Stories for November 2, 2009
A military investigation is underway in San Diego to determine what caused a Coast Guard aircraft and a Marine Corps helicopter to collide 50 miles off the coast last week.
San Diego’s city attorney, Jan Goldsmith, said the city has defeated one of several lawsuits seeking higher pension payments for employees.
During a chance encounter with a fellow passenger on a train, Miss Marple hears about a string of murders in a peaceful village town. When she learns that the passenger is involved in a tragic accident before making her report to the police, Miss Marple decides to investigate further to track down the killer, unearthing secrets about the village and its inhabitants.
With over four million children now on behavior modifying medications -- some starting as young as two years old -- FRONTLINE continues its investigation into the controversial practice of medicating kids. Are the drugs safe? How young can you detect mental illness in a child? Is medication really the answer? As the debate grows more fierce, FRONTLINE confronts psychiatrists, researchers and big pharma about the risks and benefits of prescription drugs for troubled children.
Legislation designed to provide long-term solutions to California's water challenges is scheduled to go before both houses of the Legislature on Monday, although the prospects for passage remain uncertain. Republican and Democratic lawmakers have introduced competing bills that have similar outlines but differ on key points.
Your San Diego Chargers now have a winning record. Joining us on Morning Edition is North County Times sports columnist Jay Paris. Jay, the San Diego Chargers have beaten the Oakland Raiders now 13 straight times. Is this really a rivalry anymore?
Herbert Lawrence Block, commonly known as Herblock, received the Pulitzer Prize four times during his 70 year career as a political cartoonist. We speak to Harry Katz about the new book HERBLOCK: The Life and Work of the Great Political Cartoonist. We discuss what made Block's cartoons unique, and the influence he had on politics in Washington, D.C.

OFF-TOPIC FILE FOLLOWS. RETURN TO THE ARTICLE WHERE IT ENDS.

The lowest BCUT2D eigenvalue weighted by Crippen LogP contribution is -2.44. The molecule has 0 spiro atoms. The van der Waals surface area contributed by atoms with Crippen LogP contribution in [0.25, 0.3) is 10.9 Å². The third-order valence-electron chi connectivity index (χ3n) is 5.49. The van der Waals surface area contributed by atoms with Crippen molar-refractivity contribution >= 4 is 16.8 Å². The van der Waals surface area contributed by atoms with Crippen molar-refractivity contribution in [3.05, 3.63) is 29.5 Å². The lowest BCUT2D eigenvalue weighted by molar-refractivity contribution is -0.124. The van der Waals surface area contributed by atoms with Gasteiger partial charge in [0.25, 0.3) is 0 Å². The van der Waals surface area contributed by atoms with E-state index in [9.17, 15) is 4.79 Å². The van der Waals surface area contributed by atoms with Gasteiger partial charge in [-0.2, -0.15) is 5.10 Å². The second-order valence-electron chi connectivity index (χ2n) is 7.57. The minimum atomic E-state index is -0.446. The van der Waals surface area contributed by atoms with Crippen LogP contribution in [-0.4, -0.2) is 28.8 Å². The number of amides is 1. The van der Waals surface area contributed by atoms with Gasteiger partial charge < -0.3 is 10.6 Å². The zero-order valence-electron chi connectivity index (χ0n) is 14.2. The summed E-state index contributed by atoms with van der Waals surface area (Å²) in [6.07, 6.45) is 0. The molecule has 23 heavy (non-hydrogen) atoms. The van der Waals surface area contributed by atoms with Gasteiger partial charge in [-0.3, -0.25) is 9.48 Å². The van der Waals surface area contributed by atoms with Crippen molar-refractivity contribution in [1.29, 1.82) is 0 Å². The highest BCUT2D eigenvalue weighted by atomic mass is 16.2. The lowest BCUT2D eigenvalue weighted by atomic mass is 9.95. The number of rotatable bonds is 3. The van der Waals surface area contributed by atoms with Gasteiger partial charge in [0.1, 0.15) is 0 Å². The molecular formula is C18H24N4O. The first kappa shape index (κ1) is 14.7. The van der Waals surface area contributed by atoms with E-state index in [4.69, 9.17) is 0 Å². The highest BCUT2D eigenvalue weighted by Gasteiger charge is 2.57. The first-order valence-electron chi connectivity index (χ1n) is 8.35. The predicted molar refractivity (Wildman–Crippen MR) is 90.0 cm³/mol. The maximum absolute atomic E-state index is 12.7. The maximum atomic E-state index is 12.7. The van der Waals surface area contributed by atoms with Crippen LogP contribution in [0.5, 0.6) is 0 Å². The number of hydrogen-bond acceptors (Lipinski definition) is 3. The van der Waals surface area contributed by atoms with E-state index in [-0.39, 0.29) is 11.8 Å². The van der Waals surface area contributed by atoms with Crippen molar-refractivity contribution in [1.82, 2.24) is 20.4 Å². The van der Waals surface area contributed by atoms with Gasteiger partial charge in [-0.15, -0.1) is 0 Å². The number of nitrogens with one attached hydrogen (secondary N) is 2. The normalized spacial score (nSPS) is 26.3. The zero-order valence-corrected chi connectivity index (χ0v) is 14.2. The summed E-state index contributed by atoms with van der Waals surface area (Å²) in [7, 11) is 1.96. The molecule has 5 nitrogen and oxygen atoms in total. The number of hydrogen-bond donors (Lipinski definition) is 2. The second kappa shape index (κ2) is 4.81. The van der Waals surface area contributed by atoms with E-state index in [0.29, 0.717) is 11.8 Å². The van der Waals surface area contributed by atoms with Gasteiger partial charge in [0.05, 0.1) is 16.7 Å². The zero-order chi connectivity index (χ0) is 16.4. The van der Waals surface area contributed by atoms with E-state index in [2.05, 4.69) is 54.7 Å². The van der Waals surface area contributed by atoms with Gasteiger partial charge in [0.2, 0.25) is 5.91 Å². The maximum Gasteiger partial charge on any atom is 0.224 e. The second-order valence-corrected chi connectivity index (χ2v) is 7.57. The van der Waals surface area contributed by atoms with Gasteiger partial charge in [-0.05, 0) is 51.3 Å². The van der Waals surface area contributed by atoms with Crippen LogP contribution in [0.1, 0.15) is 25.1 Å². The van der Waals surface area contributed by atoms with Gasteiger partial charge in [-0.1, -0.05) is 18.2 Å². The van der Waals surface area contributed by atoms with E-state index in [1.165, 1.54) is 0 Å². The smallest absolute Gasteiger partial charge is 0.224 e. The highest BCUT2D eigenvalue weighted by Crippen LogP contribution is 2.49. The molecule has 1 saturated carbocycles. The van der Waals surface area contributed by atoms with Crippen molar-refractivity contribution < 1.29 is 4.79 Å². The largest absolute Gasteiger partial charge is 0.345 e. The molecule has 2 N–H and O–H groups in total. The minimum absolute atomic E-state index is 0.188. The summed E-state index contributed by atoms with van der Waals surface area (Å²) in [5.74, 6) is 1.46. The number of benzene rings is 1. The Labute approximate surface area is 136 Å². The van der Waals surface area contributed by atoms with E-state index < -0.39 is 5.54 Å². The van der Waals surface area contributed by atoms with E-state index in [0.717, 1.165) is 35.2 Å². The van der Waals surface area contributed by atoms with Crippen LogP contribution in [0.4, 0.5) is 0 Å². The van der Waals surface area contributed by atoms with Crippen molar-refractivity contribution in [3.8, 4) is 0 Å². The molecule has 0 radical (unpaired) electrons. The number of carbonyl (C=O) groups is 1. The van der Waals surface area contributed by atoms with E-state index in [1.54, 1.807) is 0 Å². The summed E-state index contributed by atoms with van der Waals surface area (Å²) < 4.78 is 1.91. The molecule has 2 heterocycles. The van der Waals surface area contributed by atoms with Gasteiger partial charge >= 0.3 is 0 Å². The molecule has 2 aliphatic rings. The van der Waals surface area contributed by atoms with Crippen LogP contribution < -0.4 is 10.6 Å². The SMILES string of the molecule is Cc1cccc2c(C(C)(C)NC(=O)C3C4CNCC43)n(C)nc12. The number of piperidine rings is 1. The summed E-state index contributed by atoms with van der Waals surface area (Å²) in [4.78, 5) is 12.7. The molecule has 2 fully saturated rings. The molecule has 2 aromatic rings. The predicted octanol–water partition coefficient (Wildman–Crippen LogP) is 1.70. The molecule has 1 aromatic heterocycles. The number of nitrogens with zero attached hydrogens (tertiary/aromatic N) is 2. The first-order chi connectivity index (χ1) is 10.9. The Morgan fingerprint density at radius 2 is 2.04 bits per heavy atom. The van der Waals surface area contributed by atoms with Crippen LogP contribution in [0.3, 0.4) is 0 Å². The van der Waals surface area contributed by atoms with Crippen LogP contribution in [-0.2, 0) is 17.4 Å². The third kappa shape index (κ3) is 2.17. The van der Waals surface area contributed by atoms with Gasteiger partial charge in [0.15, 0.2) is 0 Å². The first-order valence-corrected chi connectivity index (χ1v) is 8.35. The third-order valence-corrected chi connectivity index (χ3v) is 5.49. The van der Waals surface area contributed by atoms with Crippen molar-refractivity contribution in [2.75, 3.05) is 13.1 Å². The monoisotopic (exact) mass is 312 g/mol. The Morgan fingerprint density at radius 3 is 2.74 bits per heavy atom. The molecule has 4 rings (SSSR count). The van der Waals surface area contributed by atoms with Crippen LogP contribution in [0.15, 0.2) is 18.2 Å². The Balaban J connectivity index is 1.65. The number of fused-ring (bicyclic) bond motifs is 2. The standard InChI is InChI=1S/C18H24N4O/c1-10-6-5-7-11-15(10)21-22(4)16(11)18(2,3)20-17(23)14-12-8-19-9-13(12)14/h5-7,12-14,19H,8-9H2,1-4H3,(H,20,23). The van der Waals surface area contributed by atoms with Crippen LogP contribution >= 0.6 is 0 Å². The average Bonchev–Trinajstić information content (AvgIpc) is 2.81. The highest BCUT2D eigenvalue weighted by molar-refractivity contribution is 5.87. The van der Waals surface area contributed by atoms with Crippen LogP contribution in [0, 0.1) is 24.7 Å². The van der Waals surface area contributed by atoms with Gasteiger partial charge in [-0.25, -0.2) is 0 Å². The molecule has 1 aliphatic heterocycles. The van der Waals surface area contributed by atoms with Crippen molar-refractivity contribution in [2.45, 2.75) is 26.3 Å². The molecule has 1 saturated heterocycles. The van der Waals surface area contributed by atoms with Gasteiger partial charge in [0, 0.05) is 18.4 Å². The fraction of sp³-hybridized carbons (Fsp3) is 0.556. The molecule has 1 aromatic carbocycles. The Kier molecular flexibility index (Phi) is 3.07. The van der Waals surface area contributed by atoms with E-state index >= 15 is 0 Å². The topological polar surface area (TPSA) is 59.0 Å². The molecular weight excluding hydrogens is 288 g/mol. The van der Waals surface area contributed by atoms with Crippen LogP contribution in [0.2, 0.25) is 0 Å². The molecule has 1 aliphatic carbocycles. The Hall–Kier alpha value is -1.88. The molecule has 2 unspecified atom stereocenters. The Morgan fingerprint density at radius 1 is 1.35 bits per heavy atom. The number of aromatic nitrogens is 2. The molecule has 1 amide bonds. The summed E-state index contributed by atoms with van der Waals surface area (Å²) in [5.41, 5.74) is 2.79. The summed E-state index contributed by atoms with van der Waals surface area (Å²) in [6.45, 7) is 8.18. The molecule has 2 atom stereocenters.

Why is the game of baseball is often referred to as "America's national past time"? We speak to baseball historian Harry Katz about his new book, Baseball Americana, which chronicles the early days of baseball in the late 18th century up to the current game that's played today.
Some of the smartest people in the fields of health care and medicine were in San Diego last week to participate in the TEDMED conference held at the Hotel Del Coronado. We speak to the president of TedMed, and one of the local conference participants, about the goals of the conference, and the innovative ideas that were discussed.
San Diego's oranges are considered some of the tastiest in the world but few San Diegans are eating them. We'll tell you why.
Under a new anti-fraud law thousands of disabled and elderly Californians could have trouble getting home care services. Starting this all new service providers have to get criminal background checks.
Afghanistan's election commission has canceled Saturday's presidential runoff and proclaimed President Hamid Karzai victor of the war-ravaged nation's tumultuous ballot. Independent Election Commission chairman Azizullah Lodin announced Karzai as the victor during a news conference in Kabul on Monday.
Oranges grown in San Diego County are considered some of the tastiest in the world. They’re sweet, with a hint of acid. But few San Diegans are eating them.
There’s a new park in the works for downtown San Diego and the Port wants some planning help from the public. A meeting will be held tonight to discuss the latest design.
San Diego County education officials say H1N1 school clinics might open sooner than later. That's because the county received an unexpected shipment of the swine flu vaccinations last week.